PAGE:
The pollsters will suggest that 2016 primary politics in New York is a done deal, all safely tucked away in the back pocket of Donald Trump and Hillary Clinton.
Not so fast. There are plenty of people inside Schenectady County who will tell you that a lot can happen before primary day comes to the Empire State on April 19, and with Vermont Sen. Bernie Sanders surprising Clinton, the Democratic front-runner, in last Tuesday’s Michigan primary, who knows what’s in store.
“Polls are tricky, and yes, I was very happy [Tuesday] night,” said Schenectady resident Josephine Moore, whose preferred candidate, Sanders, trailed Clinton in Michigan, 57 percent to 40 percent according to the NBC/Wall Street Journal/Marist poll released last Tuesday before eking out a 2-percentage-point win (50-48). “Michigan saw a record turnout, so I don’t think anyone was expecting those kind of numbers. Our plan is to keep on doing what we’re doing, register as many people as we can, get the word out about Bernie, and let people make the decision that is best for them.”
The Michigan contest was an open one, which means voters had to be registered but could vote in either party’s primary. New York, however, is a closed primary, meaning registered voters are restricted to selecting a candidate from their party only. That makes the New York primary a little bit easier to predict than Michigan, but Siena pollster Steve Greenberg, whose team released its findings for New York last Monday and showed Clinton with a 21-point lead and Trump with a 27-point edge, isn’t promising anything.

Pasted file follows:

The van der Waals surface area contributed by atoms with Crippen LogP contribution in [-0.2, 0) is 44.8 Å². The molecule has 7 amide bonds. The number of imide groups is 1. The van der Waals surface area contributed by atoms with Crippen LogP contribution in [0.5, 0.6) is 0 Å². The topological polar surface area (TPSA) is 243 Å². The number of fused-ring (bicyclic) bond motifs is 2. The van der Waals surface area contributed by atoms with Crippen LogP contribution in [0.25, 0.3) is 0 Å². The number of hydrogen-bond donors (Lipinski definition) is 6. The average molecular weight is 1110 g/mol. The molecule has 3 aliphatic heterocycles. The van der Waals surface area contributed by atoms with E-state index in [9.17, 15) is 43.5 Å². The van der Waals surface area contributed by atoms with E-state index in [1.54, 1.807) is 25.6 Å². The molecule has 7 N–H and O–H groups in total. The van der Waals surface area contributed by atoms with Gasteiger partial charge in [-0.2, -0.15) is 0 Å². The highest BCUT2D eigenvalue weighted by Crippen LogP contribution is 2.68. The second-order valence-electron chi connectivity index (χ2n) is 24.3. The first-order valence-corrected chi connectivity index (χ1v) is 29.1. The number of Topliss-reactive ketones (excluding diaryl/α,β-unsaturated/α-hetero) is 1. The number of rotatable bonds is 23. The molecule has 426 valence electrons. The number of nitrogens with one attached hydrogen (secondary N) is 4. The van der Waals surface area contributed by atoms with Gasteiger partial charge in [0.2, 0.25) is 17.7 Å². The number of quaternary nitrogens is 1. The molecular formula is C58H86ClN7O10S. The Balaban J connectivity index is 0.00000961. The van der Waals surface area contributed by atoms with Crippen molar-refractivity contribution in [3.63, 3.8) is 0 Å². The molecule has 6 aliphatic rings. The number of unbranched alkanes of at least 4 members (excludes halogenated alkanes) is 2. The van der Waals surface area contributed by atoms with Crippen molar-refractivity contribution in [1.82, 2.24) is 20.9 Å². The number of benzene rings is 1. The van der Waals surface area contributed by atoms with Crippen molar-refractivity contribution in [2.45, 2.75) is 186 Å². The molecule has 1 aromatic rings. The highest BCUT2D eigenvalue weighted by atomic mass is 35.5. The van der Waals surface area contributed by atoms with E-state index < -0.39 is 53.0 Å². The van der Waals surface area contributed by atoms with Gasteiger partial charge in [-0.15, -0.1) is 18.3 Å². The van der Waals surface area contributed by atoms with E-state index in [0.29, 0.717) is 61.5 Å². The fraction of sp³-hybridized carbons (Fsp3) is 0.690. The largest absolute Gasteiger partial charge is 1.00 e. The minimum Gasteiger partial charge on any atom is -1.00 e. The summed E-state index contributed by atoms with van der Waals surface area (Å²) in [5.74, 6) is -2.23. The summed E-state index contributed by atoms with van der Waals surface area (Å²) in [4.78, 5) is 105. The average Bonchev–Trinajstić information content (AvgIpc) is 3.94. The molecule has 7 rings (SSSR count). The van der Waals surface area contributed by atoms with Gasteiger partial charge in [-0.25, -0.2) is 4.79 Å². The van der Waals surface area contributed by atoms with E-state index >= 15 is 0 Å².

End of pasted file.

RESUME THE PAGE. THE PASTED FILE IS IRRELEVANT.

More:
“My sympathies go out to the Michigan pollsters because I’ve been there,” said Greenberg, who along with Don Levy is in charge of the Siena Research Institute. “I haven’t looked at their methodology and I have no clue in terms of specifics on what happened in Michigan. But primaries are brutal. Whenever Don and I do one here we’re dying a little bit each day and hoping, ‘please, please, be close.’ General elections are much easier.”
Sanders vs. Clinton